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Afrikaans syntax

The syntax of Afrikaans is described in terms of four major parts of speech and the phrases that are built with these parts of speech as their head:

The formation of Afrikaans clauses, including the relation between verbs and their arguments, word order in main and dependent clauses, and emphatic constructions at clause level are described as part of the verb phrase.

The syntax of Afrikaans was written by a number of different authors, resulting in slightly different treatment of the various parts of speech, but they largely correspond to the overall organisational structure of the syntax of Dutch and syntax of Frisian on Taalportaal. The Afrikaans authors were also generally more inclined towards a usage-based approach, and in many sections, made use of electronic corpora or other text collections of Afrikaans as descriptive basis. Furthermore, the standard reference work on Afrikaans syntax, Afrikaanse Sintaksis by Fritz Ponelis (1979), served as central reference point for the authors working on Afrikaans syntax.

The authors who contributed to the writing of the syntax of Afrikaans, and the sections they were responsible for, are the following:

  • NP
    Authors: Adri Breed, Johanita Kirsten

    Moderators: Adri Breed, Johanita Kirsten

  • AP
    Author: Ernst Kotzé

    Moderators: Lande Botha, Adri Breed, Lize Terblanche

  • VP
    Authors: Jac Conradie, Haidee Kotze, Bertus van Rooy

    Moderators: Cecilia Erasmus, Bertus van Rooy

  • PP
    Author: Ernst Kotzé

    Moderator: Adri Breed

[+]Afrikaans syntax research: a very brief (and subjective) history

The syntax of Afrikaans received attention first in the early grammars of the late 19th and early 20th century, which were written as part of the early attempts at standardisation, or aimed at language learners, especially English speakers in South Africa, such as the Fergelijkende taalkunde fan Afrikaans en Engels / Comparative grammar of English and Cape Dutch by SJ du Toit (1902), or the Afrikaanse taalboek: praktiese wegwijser bij die vernaamste moeilikhede in verband met die Afrikaanse grammatika ( Afrikaans language book: practical guide to the most important difficulties in connection with the Afrikaans grammar) by DF Malherbe (1917). Prior to these early pioneers of the grammatical description of Afrikaans, observations about syntactic phenomena can be found in the work of Dutch teachers who came to South Africa and wrote books in which they try to "restore" the Dutch language to its "original" (or better, contemporaneous European) form, if "adjusted to local needs" as reflected by the titles of these 19th century works, e.g. De Nederduitsche taal in Zuid-Afrika hersteld: zijnde eene handleiding tot de kennis dier taal, naar de plaatselijke behoefte van het land gewijzigd ( The Low German language restored in South Africa: being a guide to the knowledge of the language, adjusted according to the needs of the country) by ANE Changuion (1844), and the Proeve van een Kaapsch-Hollandsch idioticon, met toelichtingen en opmerkingen betreffend land, volk en taal ( Samples of a Cape Dutch idioticon, with notes and observations in connection with the country, people and language) by N Mansvelt (1884).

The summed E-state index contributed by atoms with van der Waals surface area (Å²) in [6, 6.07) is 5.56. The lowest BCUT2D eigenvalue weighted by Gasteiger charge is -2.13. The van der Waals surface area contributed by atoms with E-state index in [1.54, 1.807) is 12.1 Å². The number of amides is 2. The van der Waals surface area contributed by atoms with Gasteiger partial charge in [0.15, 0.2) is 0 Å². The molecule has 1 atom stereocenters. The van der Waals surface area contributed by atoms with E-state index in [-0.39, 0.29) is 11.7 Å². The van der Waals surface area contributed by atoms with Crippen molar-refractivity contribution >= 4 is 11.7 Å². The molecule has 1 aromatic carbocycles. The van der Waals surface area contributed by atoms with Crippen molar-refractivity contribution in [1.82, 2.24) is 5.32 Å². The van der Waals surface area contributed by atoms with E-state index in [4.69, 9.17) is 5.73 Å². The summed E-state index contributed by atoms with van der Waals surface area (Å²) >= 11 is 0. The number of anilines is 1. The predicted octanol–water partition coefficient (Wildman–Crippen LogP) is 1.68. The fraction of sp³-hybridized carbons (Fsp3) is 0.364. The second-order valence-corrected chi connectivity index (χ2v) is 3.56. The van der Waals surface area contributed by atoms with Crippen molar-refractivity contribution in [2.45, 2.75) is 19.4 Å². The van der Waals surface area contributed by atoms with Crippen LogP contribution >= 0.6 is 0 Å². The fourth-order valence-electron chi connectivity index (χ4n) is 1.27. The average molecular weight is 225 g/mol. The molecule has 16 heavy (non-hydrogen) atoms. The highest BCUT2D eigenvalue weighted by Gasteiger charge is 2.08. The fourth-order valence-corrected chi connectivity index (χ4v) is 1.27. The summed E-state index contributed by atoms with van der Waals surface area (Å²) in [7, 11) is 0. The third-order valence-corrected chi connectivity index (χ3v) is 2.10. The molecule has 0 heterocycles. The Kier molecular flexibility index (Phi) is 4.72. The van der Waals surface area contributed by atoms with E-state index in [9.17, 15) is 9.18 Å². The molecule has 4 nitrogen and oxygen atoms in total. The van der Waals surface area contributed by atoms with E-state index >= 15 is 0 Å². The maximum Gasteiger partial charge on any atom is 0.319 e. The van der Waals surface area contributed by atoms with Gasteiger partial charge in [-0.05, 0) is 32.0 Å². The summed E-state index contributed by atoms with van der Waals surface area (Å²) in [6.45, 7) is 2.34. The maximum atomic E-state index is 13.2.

The first time a book with the words Afrikaans and sintaksis ( syntax) appeared, as far as could be determined, was in 1923, when JJ le Roux published his Oor die Afrikaanse sintaksis ( Concerning Afrikaans syntax) (Le Roux 1923). Subsequently, various more specific investigations were conducted into the syntax of Afrikaans, in the form of articles on specific phenomena, or master's and doctoral dissertations on often more comprehensive topics in the broad field of Afrikaans syntax. Many of the shorter articles were also written with a strong prescriptive bent, targeting in particular Anglicisms, constructions in Afrikaans that appear to be based on templates adopted from English. A comprehensive list of typical sources can be obtained from the Digitale Bibliografie van die Afrikaanse Taalkunde (Digital Bibliography of Afrikaans Linguistics) (see Breed et al. 2016).

The next complete description of the syntax of Afrikaans followed only in 1968, when Fritz Ponelis published his Grondtrekke van die Afrikaanse sintaksis ( Basic outline of Afrikaans syntax) (1968), followed a decade later by the more comprehensive Afrikaanse sintaksis ( Afrikaans syntax) (Ponelis 1979), which is still the most comprehensive source on the entire syntax of Afrikaans. Subsequently, JL van Schoor published Die grammatika van Standaard-Afrikaans ( The grammar of standard Afrikaans) (Van Schoor 1983), which covers similar ground, while various aspects of Afrikaans syntax also receive attention from a normative perspective in WAM Carstens's Norme vir Afrikaans ( Norms for Afrikaans) (Carstens 1989), which has seen its 6th edition in 2018. With the exception of a number of journal articles in recent years, English-language publications on the syntax of Afrikaans are limited to Donaldson's Grammar of Afrikaans(1993) and The influence of English on Afrikaans(1991), as well as Ponelis's historical work The development of Afrikaans(1993).